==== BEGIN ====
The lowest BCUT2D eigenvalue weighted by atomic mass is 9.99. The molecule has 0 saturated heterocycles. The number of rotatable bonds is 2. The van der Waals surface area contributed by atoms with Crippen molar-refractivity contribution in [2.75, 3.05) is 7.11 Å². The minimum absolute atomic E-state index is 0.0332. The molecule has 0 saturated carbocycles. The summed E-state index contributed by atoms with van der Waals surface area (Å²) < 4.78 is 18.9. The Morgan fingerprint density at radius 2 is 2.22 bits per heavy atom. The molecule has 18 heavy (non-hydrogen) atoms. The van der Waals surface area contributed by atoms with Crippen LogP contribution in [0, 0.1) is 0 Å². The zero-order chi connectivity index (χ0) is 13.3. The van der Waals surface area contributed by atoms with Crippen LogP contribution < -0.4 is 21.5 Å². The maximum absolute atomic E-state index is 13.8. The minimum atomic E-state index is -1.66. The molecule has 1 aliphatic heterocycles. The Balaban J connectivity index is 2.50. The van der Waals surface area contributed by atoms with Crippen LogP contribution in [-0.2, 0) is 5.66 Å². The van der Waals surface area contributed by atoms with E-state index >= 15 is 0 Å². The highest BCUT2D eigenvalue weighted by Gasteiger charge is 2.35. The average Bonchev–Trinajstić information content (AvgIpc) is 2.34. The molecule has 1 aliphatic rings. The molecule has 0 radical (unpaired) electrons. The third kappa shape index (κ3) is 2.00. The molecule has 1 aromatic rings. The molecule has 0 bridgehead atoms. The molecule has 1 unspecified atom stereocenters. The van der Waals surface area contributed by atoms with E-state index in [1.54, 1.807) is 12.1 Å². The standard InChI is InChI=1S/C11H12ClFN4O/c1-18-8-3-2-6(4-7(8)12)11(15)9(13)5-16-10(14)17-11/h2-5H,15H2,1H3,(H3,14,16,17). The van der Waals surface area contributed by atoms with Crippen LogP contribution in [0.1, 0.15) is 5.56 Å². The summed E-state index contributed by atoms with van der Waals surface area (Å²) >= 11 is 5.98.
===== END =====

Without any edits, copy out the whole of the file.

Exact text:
The lowest BCUT2D eigenvalue weighted by atomic mass is 9.99. The molecule has 0 saturated heterocycles. The number of rotatable bonds is 2. The van der Waals surface area contributed by atoms with Crippen molar-refractivity contribution in [2.75, 3.05) is 7.11 Å². The minimum absolute atomic E-state index is 0.0332. The molecule has 0 saturated carbocycles. The summed E-state index contributed by atoms with van der Waals surface area (Å²) < 4.78 is 18.9. The Morgan fingerprint density at radius 2 is 2.22 bits per heavy atom. The molecule has 18 heavy (non-hydrogen) atoms. The van der Waals surface area contributed by atoms with Crippen LogP contribution in [0, 0.1) is 0 Å². The zero-order chi connectivity index (χ0) is 13.3. The van der Waals surface area contributed by atoms with Crippen LogP contribution < -0.4 is 21.5 Å². The maximum absolute atomic E-state index is 13.8. The minimum atomic E-state index is -1.66. The molecule has 1 aliphatic heterocycles. The Balaban J connectivity index is 2.50. The van der Waals surface area contributed by atoms with Crippen LogP contribution in [-0.2, 0) is 5.66 Å². The van der Waals surface area contributed by atoms with E-state index >= 15 is 0 Å². The highest BCUT2D eigenvalue weighted by Gasteiger charge is 2.35. The average Bonchev–Trinajstić information content (AvgIpc) is 2.34. The molecule has 1 aliphatic rings. The molecule has 0 radical (unpaired) electrons. The third kappa shape index (κ3) is 2.00. The molecule has 1 aromatic rings. The molecule has 0 bridgehead atoms. The molecule has 1 unspecified atom stereocenters. The van der Waals surface area contributed by atoms with E-state index in [1.54, 1.807) is 12.1 Å². The standard InChI is InChI=1S/C11H12ClFN4O/c1-18-8-3-2-6(4-7(8)12)11(15)9(13)5-16-10(14)17-11/h2-5H,15H2,1H3,(H3,14,16,17). The van der Waals surface area contributed by atoms with Crippen LogP contribution in [0.1, 0.15) is 5.56 Å². The summed E-state index contributed by atoms with van der Waals surface area (Å²) >= 11 is 5.98.